Rattlesnakes of North Carolina About NCPARC Rattlesnake ... Rattlesnakes of North Carolina North Carolina page 1
Rattlesnakes of North Carolina About NCPARC Rattlesnake ... Rattlesnakes of North Carolina North Carolina page 2

Rattlesnakes of North Carolina About NCPARC Rattlesnake ... Rattlesnakes of North Carolina North Carolina

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  • About NCPARC

    NCPARC is North Carolina’s chapter of the world-wide organization Partners in Amphibian and Reptile Conservation. NCPARC members are interested in the conservation of amphibians and reptiles and their habitats. We welcome anyone with an inter- est in these animals, conservation or nature to join NCPARC and help us conserve amphibian and reptile populations. Membership is FREE.

    For information contact NCPARC coordinator Jeff Hall: E-mail: jeff.hall@ncwildlife.org Phone: (252) 917-1683

    For information on NCPARC or to download free information on reptiles and amphibians, visit: www.ncparc.org.

    Pigmy rattlesnake (reddish phase) Photo by Jeff Hall

    Close-up of a timber rattlesnake rattle Photo by Todd Pusser

    Rattlesnake Sightings

    WANTED

    North Carolina Partners in Amphibian and Reptile Conservation

    Report a Sighting

    To report a possible rattlesnake sighting, fill out the form below and e-mail to: jeff.hall@ncwildlife.org Or mail to: Jeff Hall 405 Lancelot Drive Greenville, N.C. 27858

    Name of observer(s)

    Name of species observed

    Date and time of observation

    County of observation

    Condition of specimen (dead or alive)

    Specific location (e.g., Clemmends Rd. ap- proximately 2.5 miles east of intersection with Jordan Rd.)

    Photograph taken Yes No

    Photograph attached Yes No

    Additional comments:

    Zach Orr

    Rattlesnakes of North Carolina North Carolina is home to three rattlesnake spe- cies: the eastern diamondback rattlesnake, timber rattlesnake and pigmy rattlesnake. These, along with the cottonmouth and copperhead, are pit vipers. Pit vipers get their name from the presence of a heat- sensing “pit” organ located between the eye and the nostril on each side of the head.

    While extremely important ecologically, pit vipers have developed a negative reputation, based largely on misunderstanding. This reputation, combined with habitat loss, has greatly diminished their popu- lations across North Carolina.

    All three rattlesnake species are protected under the N.C. Endangered Species Act — the eastern diamondback as Endangered and the timber and pigmy rattlesnakes as species of Special Con- cern — due to population declines. In order to understand these declines better, N.C. Partners in Amphibian and Reptile Conservation (NCPARC) is asking for your help.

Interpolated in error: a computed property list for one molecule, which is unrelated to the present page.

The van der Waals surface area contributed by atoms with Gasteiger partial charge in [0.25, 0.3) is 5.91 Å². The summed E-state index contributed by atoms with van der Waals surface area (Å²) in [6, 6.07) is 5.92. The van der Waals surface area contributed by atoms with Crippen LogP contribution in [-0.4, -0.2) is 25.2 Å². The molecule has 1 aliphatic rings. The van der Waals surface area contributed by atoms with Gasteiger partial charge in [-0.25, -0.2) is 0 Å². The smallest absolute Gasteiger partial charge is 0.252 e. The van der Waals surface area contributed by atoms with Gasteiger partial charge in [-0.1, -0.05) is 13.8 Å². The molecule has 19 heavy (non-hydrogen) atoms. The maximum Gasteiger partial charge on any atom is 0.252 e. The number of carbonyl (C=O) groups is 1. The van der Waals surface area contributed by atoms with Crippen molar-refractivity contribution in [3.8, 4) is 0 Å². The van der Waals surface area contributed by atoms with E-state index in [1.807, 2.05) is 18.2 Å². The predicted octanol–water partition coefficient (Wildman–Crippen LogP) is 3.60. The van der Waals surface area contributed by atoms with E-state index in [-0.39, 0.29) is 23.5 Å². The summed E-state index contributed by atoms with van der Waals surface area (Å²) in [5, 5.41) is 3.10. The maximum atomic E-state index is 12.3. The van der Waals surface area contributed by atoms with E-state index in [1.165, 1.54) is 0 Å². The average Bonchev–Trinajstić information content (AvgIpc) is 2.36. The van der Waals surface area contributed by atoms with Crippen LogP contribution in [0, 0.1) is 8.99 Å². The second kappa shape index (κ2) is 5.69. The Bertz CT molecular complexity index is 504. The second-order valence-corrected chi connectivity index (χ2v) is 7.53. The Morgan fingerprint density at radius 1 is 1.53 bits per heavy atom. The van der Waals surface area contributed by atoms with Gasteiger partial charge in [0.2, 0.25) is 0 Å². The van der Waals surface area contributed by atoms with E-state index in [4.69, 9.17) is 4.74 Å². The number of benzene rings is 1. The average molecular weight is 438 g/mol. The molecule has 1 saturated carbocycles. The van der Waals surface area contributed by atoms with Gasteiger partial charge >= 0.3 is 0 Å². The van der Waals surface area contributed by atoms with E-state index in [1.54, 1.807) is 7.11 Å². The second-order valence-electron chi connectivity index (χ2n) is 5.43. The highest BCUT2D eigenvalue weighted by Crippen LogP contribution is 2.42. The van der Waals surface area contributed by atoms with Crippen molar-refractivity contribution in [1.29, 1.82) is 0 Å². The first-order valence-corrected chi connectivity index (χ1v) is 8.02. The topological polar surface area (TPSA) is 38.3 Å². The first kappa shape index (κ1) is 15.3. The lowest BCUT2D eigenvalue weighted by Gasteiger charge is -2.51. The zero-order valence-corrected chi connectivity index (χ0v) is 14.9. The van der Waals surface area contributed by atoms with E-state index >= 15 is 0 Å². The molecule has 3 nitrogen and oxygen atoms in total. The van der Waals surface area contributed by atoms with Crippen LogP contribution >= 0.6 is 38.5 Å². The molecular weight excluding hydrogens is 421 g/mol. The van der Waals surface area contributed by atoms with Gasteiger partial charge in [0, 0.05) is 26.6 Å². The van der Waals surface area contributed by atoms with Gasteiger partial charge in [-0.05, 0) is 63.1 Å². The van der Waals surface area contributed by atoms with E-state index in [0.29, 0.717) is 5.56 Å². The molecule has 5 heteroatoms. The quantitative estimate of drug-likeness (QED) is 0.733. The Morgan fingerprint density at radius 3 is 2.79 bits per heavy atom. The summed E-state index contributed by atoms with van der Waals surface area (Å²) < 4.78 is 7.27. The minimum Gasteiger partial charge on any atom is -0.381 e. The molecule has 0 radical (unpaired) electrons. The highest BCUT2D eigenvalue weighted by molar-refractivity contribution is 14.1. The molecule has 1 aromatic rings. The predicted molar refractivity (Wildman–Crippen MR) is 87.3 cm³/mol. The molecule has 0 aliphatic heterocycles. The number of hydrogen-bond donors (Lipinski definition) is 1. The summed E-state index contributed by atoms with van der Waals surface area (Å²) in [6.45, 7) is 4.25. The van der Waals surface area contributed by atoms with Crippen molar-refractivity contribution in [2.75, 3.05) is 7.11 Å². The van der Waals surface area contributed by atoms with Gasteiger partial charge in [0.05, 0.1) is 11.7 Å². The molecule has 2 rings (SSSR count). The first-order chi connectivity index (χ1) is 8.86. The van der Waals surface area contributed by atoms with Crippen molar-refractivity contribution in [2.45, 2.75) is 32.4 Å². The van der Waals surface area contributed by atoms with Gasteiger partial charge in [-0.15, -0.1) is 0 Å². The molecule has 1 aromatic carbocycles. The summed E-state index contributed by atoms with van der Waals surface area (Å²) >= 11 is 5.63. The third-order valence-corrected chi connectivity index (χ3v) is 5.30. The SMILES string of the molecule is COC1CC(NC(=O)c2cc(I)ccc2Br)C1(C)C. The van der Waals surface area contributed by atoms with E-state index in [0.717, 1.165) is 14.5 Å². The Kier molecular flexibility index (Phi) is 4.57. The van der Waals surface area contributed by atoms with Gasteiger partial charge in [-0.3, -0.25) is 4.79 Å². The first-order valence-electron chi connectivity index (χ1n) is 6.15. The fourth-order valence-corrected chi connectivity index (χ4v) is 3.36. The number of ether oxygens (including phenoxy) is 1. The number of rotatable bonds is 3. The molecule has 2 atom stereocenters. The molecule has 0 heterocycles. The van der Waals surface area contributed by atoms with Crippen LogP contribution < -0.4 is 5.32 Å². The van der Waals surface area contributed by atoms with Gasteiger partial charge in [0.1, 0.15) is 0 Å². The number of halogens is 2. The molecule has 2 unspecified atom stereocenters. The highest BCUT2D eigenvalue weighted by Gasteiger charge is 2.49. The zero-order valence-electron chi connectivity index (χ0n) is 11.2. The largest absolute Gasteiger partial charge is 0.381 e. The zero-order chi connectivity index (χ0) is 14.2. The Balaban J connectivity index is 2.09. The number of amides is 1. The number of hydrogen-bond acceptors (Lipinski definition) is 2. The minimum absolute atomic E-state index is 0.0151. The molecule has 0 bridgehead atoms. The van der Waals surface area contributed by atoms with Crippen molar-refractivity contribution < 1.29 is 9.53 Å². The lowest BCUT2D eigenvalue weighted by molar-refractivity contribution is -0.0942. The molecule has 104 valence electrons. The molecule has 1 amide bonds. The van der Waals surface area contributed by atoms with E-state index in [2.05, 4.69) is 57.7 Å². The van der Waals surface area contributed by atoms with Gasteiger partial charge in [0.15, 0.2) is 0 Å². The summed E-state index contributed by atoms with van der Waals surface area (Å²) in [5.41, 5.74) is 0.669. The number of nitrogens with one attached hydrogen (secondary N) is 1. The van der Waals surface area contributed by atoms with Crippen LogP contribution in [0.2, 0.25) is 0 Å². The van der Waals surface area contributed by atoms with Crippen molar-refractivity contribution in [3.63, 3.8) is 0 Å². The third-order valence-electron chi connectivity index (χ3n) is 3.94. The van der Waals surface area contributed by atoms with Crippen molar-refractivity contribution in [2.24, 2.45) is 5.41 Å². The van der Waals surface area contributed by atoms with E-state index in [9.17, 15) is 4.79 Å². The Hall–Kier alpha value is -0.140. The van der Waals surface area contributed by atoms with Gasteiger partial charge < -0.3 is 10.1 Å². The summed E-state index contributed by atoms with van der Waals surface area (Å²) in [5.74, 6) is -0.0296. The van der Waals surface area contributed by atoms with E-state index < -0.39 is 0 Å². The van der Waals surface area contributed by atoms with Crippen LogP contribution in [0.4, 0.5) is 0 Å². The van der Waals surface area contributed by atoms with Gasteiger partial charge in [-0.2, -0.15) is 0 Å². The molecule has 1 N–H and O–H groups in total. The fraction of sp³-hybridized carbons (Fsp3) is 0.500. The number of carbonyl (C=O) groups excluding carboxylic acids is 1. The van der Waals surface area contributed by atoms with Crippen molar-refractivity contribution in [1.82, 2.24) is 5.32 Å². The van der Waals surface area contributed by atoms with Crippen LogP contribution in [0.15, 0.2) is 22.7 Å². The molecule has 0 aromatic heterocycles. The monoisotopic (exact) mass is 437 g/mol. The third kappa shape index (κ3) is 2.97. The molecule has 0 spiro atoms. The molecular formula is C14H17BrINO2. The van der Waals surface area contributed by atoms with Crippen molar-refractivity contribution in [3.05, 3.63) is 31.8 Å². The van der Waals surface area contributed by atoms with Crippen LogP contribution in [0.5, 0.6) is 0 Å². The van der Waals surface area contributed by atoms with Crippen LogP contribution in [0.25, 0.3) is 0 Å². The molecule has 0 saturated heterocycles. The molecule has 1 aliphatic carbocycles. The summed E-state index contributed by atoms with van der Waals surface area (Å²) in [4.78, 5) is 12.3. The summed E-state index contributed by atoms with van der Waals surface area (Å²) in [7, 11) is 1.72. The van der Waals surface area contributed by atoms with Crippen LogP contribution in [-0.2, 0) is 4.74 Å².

NC PARC is asking citizens to avoid killing rattlesnakes and other snakes — and to report sightings and send biologists photos of rattle- snakes they see.

    If you have access to any information, photos or localities pertaining to rattlesnakes from North Carolina, please share these on the Carolina Herp Atlas (http://www.carolinaherpatlas.org/). Or e- mail Jeff Hall at jeff.hall@ncwildlife.org.

    Be sure to include a photo, detailed site informa- tion (GPS coordinates, if available), as well as date and time.

    We Need Your Help!

  • Eastern diamondback rattlesnake (Crotalus adamanteus)

    Identifying characteristics:  Up to 6 feet; very heavy-bodied.  Average 28 dark, diamond-shaped markings with pale borders.  Triangular-shaped head with dark bands masking eyes.  2 light lines running along sides of head.  Rattle on end of tail.

    Timber “canebrake” rattlesnake (Crotalus horridus)

    Identifying characteristics:

     Up to 5 ½ feet; large, heavy-bodied.  Dark crossbands on a lighter background.  Tail usually black.  In Mountains, usually yellow, dark gray or black.  In Piedmont and Coastal Plain, light brown, gray, tan or pinkish background.  Rattle on end of tail.

    Pigmy rattlesnake (Sistrurus miliarius)

    The eastern diamondback rattlesnake, the world’s largest rattlesnake species, is found in North Carolina in the southeastern Coastal Plain, primarily in longleaf pine flatwoods and sandhill habitats.

    The timber rattlesnake, also known as the “canebrake,” is most common in the Moun- tains and Coastal Plain in North Carolina, found primarily in forested areas.

    The pigmy rattlesnake is the smallest rattle- snake in North Carolina, found mostly in pine flatwoods and scrub oak habitats in southeast- ern Coastal Plain, Sandhills, and a few por- tions of the southern Piedmont.

    Identifying characteristics:

     Small; average size 15-21 inches.  Dull gray with a row of dark spots down center of the back and a smaller row of spots along sides.

     Snakes from outer Coastal Plain counties often have a red or pinkish background color.  Small rattle; often sounds like an insect buzz.

     Eats mostly rodents and rabbits.  Active from late March – October.  Overwinters in stump cavities, mammal burrows.  Bears 7 to 21 young in fall.  Venom highly toxic; deaths from bites are known.

    Natural history:

     Eats mice, squirrels, sometimes birds.  Reluctant to rattle or bite.  Often hibernates communally.  Bears 1 to 20 young in late summer.  Venom highly toxic; deaths from bites are known.

    Natural history:

     Eats lizards, small mammals, frogs, small snakes, large arthropods.  Active day and night but rarely seen due to camouflage.  Overwinters in logs, stumps, mammal burrows.  Bears 3 to 9 young in late summer.

    Natural history:

    0 1 2 3 4 5 6 ft. max

    0 1 2 3 4 5 6 ft. max

    0 1 2 3 4 5 6 ft. max

    Jeff Hall

    Zach Orr

    Jeff Hall